THE BLOG
09/29/2016 03:39 pm ET Updated Sep 30, 2017

Tough To Be Objective In The Classroom With Hateful Campaign Rhetoric

JEWEL SAMAD via Getty Images

I disdain the current state of the Republican party. Every day I read and listen to hateful rhetoric led by Donald Trump. His supporters consistently use violence chants and racist epithets when they are challenged.

Until a few months ago I had been a registered Republican my entire life. This campaign pushed me to my breaking point and I had to make a change, switching parties prior to the 2016 election.

As an educator I have a conundrum. I spend the majority of my day around high school students in the classroom and on the basketball court. Current events are certainly a topic of conversation. Trump and Clinton come up on a daily basis.

To complicate matters, the majority of these students are from a minority background. They question why candidates make certain statements. "Do republicans really dislike minorities? Is Donald Trump a racist?"

The quagmire is how do I answer these questions. Do I give my personal opinion or answer with a vague objective point of view?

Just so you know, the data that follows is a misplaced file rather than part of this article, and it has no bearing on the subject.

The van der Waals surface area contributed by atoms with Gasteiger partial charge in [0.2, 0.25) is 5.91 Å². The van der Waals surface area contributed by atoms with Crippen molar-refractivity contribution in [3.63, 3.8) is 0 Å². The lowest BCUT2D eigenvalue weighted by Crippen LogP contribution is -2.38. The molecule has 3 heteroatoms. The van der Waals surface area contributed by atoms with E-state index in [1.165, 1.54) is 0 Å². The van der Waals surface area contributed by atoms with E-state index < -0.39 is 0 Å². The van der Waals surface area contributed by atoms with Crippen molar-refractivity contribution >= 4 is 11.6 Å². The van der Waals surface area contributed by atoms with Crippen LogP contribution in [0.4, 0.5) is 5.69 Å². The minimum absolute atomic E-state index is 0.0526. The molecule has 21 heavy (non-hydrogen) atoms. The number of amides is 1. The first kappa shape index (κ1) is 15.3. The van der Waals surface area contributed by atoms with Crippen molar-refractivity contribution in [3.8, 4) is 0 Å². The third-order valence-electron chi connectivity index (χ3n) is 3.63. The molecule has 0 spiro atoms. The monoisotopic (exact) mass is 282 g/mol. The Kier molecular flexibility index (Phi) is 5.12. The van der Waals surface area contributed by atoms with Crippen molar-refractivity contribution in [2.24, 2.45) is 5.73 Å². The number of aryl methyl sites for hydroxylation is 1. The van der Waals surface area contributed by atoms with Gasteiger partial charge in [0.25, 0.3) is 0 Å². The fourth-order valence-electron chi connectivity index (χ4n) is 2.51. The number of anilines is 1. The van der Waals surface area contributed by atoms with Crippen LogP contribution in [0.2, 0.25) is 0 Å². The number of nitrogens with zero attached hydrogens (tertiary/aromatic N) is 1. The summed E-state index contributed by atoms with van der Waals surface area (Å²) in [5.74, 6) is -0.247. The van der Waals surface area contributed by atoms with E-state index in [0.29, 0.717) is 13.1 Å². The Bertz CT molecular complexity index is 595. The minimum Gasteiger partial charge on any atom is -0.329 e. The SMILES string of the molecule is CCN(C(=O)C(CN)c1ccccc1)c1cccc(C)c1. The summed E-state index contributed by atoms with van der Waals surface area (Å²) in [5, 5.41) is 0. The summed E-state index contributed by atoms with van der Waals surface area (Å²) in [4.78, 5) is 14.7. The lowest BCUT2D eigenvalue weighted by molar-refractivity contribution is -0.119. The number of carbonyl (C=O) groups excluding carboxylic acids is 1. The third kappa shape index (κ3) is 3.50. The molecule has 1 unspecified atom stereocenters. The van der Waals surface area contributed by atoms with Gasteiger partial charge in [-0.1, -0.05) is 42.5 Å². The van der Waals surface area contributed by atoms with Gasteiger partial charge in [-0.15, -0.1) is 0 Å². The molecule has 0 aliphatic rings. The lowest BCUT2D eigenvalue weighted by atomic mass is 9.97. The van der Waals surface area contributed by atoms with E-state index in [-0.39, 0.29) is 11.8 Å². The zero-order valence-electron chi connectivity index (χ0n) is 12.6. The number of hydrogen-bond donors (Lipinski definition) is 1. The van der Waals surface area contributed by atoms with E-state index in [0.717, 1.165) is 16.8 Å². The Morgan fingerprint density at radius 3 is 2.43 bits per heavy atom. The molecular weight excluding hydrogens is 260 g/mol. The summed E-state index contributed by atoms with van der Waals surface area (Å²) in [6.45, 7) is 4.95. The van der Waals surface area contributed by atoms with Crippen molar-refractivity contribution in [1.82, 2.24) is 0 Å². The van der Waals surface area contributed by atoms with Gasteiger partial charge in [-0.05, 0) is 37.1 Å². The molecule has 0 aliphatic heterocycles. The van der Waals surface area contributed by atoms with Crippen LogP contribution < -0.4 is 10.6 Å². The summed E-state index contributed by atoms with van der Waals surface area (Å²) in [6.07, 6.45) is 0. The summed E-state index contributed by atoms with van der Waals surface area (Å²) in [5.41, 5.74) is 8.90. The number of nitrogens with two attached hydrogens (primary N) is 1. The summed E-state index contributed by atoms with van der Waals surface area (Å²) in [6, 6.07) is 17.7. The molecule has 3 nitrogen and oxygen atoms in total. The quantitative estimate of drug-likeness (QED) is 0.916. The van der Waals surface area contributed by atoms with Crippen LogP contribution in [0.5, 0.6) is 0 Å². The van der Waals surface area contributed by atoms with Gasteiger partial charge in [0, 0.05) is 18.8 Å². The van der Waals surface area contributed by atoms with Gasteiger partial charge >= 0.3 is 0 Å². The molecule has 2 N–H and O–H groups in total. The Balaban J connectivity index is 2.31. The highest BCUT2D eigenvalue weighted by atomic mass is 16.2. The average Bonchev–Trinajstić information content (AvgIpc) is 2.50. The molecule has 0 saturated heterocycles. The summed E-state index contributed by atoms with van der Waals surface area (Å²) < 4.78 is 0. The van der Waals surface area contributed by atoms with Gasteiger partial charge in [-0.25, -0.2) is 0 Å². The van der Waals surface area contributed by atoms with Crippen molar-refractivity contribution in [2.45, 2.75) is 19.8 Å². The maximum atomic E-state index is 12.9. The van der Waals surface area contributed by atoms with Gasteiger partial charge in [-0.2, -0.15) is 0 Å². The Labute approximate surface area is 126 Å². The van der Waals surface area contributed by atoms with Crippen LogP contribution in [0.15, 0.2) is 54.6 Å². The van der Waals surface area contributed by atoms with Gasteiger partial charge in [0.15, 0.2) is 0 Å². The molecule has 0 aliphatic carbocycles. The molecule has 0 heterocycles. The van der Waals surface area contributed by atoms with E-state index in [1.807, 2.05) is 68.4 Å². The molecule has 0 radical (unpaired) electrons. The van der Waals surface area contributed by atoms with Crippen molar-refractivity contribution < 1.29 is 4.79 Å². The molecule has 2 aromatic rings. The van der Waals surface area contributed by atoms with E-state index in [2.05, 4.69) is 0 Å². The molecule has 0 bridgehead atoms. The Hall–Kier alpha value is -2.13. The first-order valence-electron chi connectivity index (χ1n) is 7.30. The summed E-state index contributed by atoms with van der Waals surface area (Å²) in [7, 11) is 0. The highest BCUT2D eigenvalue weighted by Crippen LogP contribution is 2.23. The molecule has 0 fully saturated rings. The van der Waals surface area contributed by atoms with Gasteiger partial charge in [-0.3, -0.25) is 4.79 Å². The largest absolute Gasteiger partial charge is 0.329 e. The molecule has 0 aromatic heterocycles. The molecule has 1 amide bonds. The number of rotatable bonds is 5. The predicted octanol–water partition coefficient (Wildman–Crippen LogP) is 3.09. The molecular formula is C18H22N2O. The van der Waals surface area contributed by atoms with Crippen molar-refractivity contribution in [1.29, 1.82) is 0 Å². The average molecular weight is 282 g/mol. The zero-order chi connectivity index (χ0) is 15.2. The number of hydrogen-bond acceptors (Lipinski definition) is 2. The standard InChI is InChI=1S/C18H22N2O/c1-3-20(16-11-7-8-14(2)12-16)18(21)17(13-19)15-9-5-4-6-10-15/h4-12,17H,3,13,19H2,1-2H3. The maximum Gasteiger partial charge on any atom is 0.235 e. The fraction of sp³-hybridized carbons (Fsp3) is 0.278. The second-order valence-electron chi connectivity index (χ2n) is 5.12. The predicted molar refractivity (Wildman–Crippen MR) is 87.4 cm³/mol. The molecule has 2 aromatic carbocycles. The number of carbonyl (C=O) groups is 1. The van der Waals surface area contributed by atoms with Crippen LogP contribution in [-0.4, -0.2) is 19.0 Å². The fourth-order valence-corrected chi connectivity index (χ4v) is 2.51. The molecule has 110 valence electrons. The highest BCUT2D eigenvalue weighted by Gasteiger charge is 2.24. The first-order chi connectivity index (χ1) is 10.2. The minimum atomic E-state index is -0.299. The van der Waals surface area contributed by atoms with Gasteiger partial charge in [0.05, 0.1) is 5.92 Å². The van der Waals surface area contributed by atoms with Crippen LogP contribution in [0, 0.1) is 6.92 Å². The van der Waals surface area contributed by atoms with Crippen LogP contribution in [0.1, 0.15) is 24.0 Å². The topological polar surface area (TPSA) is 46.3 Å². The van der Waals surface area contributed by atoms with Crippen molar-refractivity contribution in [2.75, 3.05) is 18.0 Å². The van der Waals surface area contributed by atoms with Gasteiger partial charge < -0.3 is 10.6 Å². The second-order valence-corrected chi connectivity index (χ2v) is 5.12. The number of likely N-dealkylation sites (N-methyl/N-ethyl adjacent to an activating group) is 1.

Educators are often confronted with this problem. In my particular situation, I find it too difficult lying to my kids about the current state of politics in this country. In a generation defined by social media, they are able to follow the tirades on a minute-to-minute basis.

They read quotes from Donald Trump where he is blatantly sexist. They recognize how only a tiny percentage of GOP delegates are African-American. They learn about Mike Pence, who as governor took on the LGBT community with ferocity in his home state of Indiana.

High school students are not naive. Minorities in particular understand that in many ways they are not equal in this country. They share the same feelings as Colin Kaepernick, having felt the brunt of racial profiling. They fear that after some solid progress, the future will not be great, as many who sport confederate flags are Trump supporters.

While many will disagree, I believe it is important to have these conversations and assure our youth that it is not okay. They need to understand that a Donald Trump presidency threatens their future and that it will give a platform to racists and bigots, as we have clearly seen throughout the campaign.

As I was typing this post, a student came to me with tears in his eyes and said he had bad news. You see, this particular young man was recently in a fight and charged with a misdemeanor. He said that because he was not born here and since he was convicted of a crime he would be deported if Trump was elected. This is the fear that has been created during this campaign.

I refuse to play any part in promoting the toxic views of the GOP and Donald Trump campaign. When asked, I will continue to chastise the current political methods and let my students know that is not what America stands for, but rather an attempt to hold on to a time when we were less diverse.

This is the least I can do for them in the current climate.